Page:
Rest, in this way, is an invitation to follow after the strength of Jesus through surrender ("You are God and I am not") and trust ("Your plans and purposes for me are better than anything I could conjure up"). It's an invitation to do only what I can. God has prepared these things in advance for me, Ephesians 2:1-10 shows me this. Rest says, "it all depends on you God." Surrender and trust become vital components to rest.
While I would love to give some awesome and practical guidance... perhaps these questions and observations will help you engage the idea of rest.
  1. Do I create space to recognize the divine presence? God is omnipresent (meaning everywhere at once).  How do I make space for you Jesus, to upset the equilibrium of my ordinary world with the holy expectation for you to fulfill something in the future? When you tell me to seek your kingdom first do I realize that I am ordering my present day by future realities?
  2. (Here is a person remark from my journal concerning rest): "When I lack true rest in Christ I find myself lacking creativity and problem-solving, I am resourceless in my spirit to provide godly counsel, and frustrated at the missed opportunities that I have. Really, I seem to be living the life of regret when sloth is at the helm." What about you? What happens when you lack true rest in Christ? 
  3. (Another journal observation): "Having been exposed to an environment that often used comparison for motivation, discipline, or instruction... I am now beginning to see that the limited nature of my spiritual vision is a desperate glance over the shoulder to see if someone is gaining on me. This makes it impossible to rest. Lord help me rest in you."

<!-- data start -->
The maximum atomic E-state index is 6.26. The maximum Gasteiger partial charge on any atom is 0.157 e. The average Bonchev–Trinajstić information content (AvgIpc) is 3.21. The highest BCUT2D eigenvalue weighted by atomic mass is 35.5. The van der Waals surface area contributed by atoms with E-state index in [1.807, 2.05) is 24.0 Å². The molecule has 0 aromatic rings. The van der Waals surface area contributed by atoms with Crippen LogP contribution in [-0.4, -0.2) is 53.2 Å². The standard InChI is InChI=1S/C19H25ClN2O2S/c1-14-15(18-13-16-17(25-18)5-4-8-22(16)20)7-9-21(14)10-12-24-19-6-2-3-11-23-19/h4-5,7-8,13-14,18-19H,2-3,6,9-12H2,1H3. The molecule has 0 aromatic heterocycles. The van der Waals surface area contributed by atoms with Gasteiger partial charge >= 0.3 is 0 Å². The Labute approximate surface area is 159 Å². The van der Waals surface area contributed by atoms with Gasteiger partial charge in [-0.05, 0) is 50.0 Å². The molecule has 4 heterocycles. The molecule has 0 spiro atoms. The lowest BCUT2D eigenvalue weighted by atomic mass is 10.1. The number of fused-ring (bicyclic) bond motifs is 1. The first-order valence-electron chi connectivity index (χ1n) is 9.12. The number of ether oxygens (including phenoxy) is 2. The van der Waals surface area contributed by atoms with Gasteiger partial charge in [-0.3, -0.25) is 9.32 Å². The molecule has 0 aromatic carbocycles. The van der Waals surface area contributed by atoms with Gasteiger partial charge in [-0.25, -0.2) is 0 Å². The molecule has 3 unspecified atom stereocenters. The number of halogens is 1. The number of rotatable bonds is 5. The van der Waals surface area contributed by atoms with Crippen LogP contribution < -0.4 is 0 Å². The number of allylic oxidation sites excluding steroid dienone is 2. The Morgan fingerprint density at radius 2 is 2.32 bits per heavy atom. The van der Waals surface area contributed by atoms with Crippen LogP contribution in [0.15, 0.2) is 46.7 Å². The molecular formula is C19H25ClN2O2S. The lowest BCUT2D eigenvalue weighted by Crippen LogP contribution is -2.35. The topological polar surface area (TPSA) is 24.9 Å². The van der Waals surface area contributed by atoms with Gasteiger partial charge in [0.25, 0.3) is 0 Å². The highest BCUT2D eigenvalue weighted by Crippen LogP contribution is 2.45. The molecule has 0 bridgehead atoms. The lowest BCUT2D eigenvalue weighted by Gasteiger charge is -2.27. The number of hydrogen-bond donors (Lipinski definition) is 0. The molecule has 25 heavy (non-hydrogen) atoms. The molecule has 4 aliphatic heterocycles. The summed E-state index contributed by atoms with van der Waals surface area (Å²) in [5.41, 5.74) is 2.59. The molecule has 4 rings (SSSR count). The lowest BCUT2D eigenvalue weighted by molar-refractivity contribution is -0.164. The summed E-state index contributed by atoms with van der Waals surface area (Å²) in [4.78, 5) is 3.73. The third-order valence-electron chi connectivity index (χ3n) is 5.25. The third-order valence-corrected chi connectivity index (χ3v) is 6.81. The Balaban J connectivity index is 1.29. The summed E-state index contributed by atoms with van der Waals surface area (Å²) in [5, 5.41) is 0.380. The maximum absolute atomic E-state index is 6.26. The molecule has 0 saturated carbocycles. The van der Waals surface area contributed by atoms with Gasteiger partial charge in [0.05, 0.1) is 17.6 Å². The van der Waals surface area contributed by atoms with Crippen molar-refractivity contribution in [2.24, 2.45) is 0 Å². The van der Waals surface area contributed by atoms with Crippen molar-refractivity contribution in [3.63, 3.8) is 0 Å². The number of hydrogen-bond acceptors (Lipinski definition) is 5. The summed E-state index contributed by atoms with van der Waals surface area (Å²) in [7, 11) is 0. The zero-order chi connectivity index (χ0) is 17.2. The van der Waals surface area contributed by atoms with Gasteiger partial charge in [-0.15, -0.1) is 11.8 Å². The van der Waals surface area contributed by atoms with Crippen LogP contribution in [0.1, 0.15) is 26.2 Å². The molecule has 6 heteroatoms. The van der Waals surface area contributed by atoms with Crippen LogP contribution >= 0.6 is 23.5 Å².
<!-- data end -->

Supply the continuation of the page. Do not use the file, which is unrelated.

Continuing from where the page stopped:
1. If comparison is the thief of JOY, how does that create unrest in your spirit? 
    2. What active good is worship, personal and corporate; the Word, deeply and prayerfully engaged; the mission, living the very priorities of Jesus in making disciples; the Spirit's comfort, simply receiving the comfort that God says is yours because you are HIS CHILD. Not doing anything but passively - hands out - receiving what God wants to give? 
In closing... I encourage you to pick up a copy of the Bible and use it as you read: The Radical Pursuit of Rest. I used this book and God's word for a personal day of oasis if you will some time back. I am still reaping the benefits. 

Friday, May 15, 2020

Church Post COVID-19: Roundtable

We all have unique challenges currently when it comes facing this pandemic and how it has disrupted church life.